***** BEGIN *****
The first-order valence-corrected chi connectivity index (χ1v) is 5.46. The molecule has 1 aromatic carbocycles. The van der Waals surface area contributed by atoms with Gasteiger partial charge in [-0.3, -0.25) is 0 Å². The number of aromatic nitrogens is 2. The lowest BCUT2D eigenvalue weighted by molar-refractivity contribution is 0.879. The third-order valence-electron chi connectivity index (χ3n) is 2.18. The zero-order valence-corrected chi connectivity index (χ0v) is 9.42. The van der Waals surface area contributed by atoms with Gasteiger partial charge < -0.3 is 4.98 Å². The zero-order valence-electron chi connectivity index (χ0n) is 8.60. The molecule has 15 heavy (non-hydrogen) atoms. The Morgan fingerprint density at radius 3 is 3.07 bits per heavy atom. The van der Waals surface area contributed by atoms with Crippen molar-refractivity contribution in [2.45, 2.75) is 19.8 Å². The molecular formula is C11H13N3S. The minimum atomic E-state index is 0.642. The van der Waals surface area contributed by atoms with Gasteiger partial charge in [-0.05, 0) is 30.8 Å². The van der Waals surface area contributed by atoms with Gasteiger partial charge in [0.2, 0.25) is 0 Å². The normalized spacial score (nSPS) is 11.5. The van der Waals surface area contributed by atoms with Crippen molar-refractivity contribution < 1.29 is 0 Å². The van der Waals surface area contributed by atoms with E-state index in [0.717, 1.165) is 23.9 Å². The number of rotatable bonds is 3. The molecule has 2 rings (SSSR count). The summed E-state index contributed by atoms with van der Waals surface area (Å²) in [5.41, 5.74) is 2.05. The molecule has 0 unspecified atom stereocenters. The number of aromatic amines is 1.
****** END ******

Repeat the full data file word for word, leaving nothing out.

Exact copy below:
The first-order valence-corrected chi connectivity index (χ1v) is 5.46. The molecule has 1 aromatic carbocycles. The van der Waals surface area contributed by atoms with Gasteiger partial charge in [-0.3, -0.25) is 0 Å². The number of aromatic nitrogens is 2. The lowest BCUT2D eigenvalue weighted by molar-refractivity contribution is 0.879. The third-order valence-electron chi connectivity index (χ3n) is 2.18. The zero-order valence-corrected chi connectivity index (χ0v) is 9.42. The van der Waals surface area contributed by atoms with Gasteiger partial charge < -0.3 is 4.98 Å². The zero-order valence-electron chi connectivity index (χ0n) is 8.60. The molecule has 15 heavy (non-hydrogen) atoms. The Morgan fingerprint density at radius 3 is 3.07 bits per heavy atom. The van der Waals surface area contributed by atoms with Crippen molar-refractivity contribution in [2.45, 2.75) is 19.8 Å². The molecular formula is C11H13N3S. The minimum atomic E-state index is 0.642. The van der Waals surface area contributed by atoms with Gasteiger partial charge in [-0.05, 0) is 30.8 Å². The van der Waals surface area contributed by atoms with Gasteiger partial charge in [0.2, 0.25) is 0 Å². The normalized spacial score (nSPS) is 11.5. The van der Waals surface area contributed by atoms with Crippen molar-refractivity contribution < 1.29 is 0 Å². The van der Waals surface area contributed by atoms with E-state index in [0.717, 1.165) is 23.9 Å². The number of rotatable bonds is 3. The molecule has 2 rings (SSSR count). The summed E-state index contributed by atoms with van der Waals surface area (Å²) in [5.41, 5.74) is 2.05. The molecule has 0 unspecified atom stereocenters. The number of aromatic amines is 1.